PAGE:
The Bird Line (508-696-7577) would often languish unattended were it not for Happy Spongberg, who always keeps an alert eye open in the productive habitat near her home off Tea Lane in Chilmark. This week, Happy reports not one but two yellow-bellied sapsuckers, an adult male and an immature bird, on the same pine tree. The pair, reports Happy, were climbing in a spiral around the tree “like the stripe on a barbershop pole,” with the adult bird occasionally taking a swipe at the youngster, just to be sure everybody knew who was in charge. Sapsuckers are not exactly rare on the Vineyard, and they do linger into the early winter and sometimes beyond. But they are never common; two in one day is unusual, and two in one tree is the kind of thing that makes one go home, make a cup of tea and feel content.
From Felix Neck come reports of a red-winged blackbird, a great blue heron, a Cooper’s hawk, a belted kingfisher, and variety of waterfowl. Indeed, we’re into the season when ducks inhabit any body of water bigger than a bathtub. Small flocks of scaup can be found on the great ponds. Seth’s Pond, a boon to the birder because its surface is so readily viewed from Lambert’s Cove Road, has featured ring-necked ducks, buffleheads, hooded mergansers, and, on Monday, a pied-billed grebe.
I am always struck by how reliably a change in the landscape attracts new bird life. For years now, I’ve regularly checked out the hay field to the south-west of the intersection of New Lane and the West Tisbury Road, never finding much there. But recently the field was plowed and reseeded — a process that rejuvenates a hay field and also attracts birds, as the disturbance of the soil turns up seeds, worms and other food items. Stopping there recently to check out some gulls on the field (ring-billed, plus one second-winter herring), I also spotted a small flock of pipits, always a welcome sight. It took 12 years to find pipits there, and it may take 12 more to find them again. But there they were.
Stan Mercer has been hosting a seasonal oddity at his feeder in Chilmark: a rose-breasted grosbeak. The species nests sparsely on the Vineyard, and is actually fairly common in the southern New England mainland. But this is one of those birds that really bails out in the fall, evidently driven by a migratory impulse that is strong and reliably present in the species: September migrants, usually immature birds, are not unusual, but once you get past early October, these birds are gone, gone, gone, off to their Mexican and Central American wintering grounds. In fact, at this point in the season, a Vineyard birder is probably as likely to find a vagrant black-headed grosbeak, a closely related species from the western United States, as a rose-breasted grosbeak. Immatures of these species can be difficult to distinguish, but several able observers have scrutinized Stan’s bird and pronounced it a first-year male rose-breasted grosbeak – a very nice bird for the season.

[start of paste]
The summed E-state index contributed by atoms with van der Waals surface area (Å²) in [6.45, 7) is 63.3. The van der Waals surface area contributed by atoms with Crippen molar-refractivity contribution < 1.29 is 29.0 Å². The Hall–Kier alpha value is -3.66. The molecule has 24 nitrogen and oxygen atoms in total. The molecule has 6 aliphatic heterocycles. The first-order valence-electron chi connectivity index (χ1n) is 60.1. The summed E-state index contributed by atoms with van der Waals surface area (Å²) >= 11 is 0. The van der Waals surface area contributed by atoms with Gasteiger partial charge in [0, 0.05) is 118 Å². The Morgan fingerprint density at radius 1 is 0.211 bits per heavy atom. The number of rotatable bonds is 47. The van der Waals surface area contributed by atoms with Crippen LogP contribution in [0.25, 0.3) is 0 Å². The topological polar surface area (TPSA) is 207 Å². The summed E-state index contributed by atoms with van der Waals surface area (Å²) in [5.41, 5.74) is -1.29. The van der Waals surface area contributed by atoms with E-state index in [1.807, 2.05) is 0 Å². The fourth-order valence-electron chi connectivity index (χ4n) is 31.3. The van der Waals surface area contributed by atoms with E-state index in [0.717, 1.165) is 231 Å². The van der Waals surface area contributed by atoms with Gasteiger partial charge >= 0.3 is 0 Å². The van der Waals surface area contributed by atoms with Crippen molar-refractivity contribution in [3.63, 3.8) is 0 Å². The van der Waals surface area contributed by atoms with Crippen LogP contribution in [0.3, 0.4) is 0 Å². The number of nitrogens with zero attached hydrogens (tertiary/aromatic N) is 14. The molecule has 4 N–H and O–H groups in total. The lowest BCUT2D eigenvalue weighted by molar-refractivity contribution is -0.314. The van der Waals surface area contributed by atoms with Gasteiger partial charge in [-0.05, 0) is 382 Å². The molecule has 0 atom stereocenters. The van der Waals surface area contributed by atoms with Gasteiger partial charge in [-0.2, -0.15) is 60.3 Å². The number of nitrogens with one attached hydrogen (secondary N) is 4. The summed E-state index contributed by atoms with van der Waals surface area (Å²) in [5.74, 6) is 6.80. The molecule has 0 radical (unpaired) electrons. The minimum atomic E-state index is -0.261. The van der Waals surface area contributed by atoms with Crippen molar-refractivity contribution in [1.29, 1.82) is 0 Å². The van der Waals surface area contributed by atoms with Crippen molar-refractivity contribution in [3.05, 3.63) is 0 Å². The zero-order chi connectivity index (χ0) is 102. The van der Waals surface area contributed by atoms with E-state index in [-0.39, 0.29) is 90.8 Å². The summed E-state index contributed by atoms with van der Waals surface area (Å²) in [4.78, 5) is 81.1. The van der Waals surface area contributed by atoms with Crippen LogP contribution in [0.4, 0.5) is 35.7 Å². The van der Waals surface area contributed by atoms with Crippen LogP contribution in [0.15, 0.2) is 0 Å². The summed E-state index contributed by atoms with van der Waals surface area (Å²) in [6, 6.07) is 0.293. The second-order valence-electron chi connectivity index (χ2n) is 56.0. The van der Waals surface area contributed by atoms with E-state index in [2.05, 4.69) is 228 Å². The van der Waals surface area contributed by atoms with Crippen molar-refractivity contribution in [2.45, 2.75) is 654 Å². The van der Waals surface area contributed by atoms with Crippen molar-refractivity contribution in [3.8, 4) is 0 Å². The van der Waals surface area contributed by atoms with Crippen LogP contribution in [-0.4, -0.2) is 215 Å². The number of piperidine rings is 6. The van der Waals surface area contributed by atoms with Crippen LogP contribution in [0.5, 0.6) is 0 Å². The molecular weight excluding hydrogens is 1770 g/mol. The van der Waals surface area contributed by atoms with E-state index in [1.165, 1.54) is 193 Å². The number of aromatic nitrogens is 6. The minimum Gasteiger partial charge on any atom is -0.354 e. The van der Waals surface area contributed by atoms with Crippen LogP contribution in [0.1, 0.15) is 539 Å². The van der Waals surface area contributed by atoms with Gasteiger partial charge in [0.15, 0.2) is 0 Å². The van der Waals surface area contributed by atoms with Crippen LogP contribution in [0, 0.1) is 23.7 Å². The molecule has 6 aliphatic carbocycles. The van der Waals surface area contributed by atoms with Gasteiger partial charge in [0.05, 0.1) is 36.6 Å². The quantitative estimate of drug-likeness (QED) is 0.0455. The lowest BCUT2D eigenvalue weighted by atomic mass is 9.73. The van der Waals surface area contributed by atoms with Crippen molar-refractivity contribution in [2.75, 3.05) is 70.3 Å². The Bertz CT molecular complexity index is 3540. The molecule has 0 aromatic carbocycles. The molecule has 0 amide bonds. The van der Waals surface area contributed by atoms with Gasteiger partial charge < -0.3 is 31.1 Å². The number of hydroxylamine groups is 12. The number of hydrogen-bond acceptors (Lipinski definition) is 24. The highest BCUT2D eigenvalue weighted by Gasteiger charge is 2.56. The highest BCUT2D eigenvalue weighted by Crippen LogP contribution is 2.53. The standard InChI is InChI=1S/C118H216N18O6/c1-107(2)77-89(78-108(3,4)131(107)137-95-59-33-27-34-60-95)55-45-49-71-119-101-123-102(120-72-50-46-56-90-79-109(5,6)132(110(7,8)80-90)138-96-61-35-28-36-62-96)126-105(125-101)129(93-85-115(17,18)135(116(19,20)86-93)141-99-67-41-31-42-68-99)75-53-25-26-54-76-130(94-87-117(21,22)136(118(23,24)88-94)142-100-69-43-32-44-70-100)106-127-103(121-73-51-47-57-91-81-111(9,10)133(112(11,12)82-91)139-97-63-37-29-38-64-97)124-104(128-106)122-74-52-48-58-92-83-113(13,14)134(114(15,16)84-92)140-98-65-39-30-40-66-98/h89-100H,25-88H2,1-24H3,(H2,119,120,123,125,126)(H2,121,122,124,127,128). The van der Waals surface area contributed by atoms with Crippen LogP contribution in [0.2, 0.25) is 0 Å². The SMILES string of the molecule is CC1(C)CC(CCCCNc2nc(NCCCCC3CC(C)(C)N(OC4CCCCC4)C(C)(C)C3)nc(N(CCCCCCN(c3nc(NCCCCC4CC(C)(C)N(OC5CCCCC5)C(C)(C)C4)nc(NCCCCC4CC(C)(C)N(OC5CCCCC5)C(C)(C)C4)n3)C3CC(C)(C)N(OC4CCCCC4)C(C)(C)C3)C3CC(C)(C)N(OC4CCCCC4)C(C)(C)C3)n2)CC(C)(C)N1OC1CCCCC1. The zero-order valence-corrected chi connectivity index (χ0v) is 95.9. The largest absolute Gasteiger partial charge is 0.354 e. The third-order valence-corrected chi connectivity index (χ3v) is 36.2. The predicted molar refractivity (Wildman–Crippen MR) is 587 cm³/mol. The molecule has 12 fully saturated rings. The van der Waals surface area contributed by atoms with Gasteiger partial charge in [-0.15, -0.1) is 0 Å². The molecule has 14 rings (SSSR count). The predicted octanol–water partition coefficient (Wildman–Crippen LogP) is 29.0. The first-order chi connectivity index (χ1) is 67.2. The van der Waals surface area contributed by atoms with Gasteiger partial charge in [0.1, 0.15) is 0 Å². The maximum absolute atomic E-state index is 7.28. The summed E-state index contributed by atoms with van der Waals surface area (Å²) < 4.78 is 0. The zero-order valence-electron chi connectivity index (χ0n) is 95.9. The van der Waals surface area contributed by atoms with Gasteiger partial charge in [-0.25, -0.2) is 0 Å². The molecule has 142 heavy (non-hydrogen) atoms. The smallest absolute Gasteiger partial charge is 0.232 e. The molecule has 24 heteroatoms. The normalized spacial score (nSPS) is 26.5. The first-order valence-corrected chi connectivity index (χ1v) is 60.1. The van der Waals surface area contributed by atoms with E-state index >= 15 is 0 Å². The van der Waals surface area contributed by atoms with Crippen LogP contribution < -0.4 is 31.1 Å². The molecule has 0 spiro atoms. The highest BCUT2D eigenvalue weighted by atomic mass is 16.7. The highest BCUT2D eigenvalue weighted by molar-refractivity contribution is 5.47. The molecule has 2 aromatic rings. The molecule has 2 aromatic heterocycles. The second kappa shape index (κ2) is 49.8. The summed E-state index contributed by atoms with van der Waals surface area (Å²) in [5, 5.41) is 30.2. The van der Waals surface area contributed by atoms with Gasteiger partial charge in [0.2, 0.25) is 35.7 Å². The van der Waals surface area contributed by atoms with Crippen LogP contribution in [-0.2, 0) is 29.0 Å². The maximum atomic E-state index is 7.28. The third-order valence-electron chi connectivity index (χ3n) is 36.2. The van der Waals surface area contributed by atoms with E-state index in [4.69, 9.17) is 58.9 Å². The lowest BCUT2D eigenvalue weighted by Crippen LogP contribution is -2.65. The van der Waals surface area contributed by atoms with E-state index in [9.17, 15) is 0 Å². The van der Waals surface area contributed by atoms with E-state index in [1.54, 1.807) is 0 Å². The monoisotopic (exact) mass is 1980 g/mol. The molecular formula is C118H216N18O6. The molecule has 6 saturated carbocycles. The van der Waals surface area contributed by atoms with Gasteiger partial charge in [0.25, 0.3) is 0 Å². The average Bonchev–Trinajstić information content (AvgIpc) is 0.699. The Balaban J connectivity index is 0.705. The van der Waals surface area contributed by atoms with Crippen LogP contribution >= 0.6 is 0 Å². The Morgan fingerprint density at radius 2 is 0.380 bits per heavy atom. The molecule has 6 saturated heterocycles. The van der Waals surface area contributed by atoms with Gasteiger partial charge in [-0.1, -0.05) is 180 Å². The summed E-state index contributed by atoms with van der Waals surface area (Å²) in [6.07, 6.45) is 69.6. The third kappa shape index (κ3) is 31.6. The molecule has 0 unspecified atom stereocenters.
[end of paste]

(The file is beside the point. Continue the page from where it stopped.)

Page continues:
While most of our migratory breeding birds have left, and the high-volume part of fall migration is long since over, it’s always worth birding the thickets and shorelines at the west end of the Vineyard. Allan Keith hosted a brief visit from Jed Burtt, the president of the American Ornithologists Union, late last week. Birding at Gay Head, Allan and Jed turned up a house wren (a species that has grown more common on the Vineyard in recent years, both as a breeder and as a migrant) and a vesper sparrow (formerly a common breeder here, now an uncommon transient that is virtually extirpated as a breeder in the Cape and Islands region). They also picked out a red-necked grebe on the water below the cliffs.
Allan notes that many of our usual winter visitors are just beginning to arrive. The rafts of sea ducks that typically winter off the western end of the Island have only begun to accumulate. The first white-throated sparrows are just appearing at feeding stations, and many other winter residents — juncos, tree sparrows, golden-crowned kinglets — are scarce or not to be found. A likely explanation is the weather, which has been stormy but neither cold nor snowy; there has been little incentive for northern birds to move south. But things may be changing: recently, we’ve had a few frosty mornings and a few bursts of wet snow, and shrewd birders are out there working shrub swamps, moist thickets, greenbriar patches, crab-apple trees, and multiflora rose bushes. These habitats could host anything from an American robin to a hermit thrush to a winter wren to a Townsend’s solitaire: bad weather brings good birds, and good birders bird in bad weather. Given a choice between waiting for spring or birding now, I recommend the latter.
Please report your bird sightings to the Martha’s Vineyard Bird Hotline at 508-627-4922 or e-mail to email@example.com.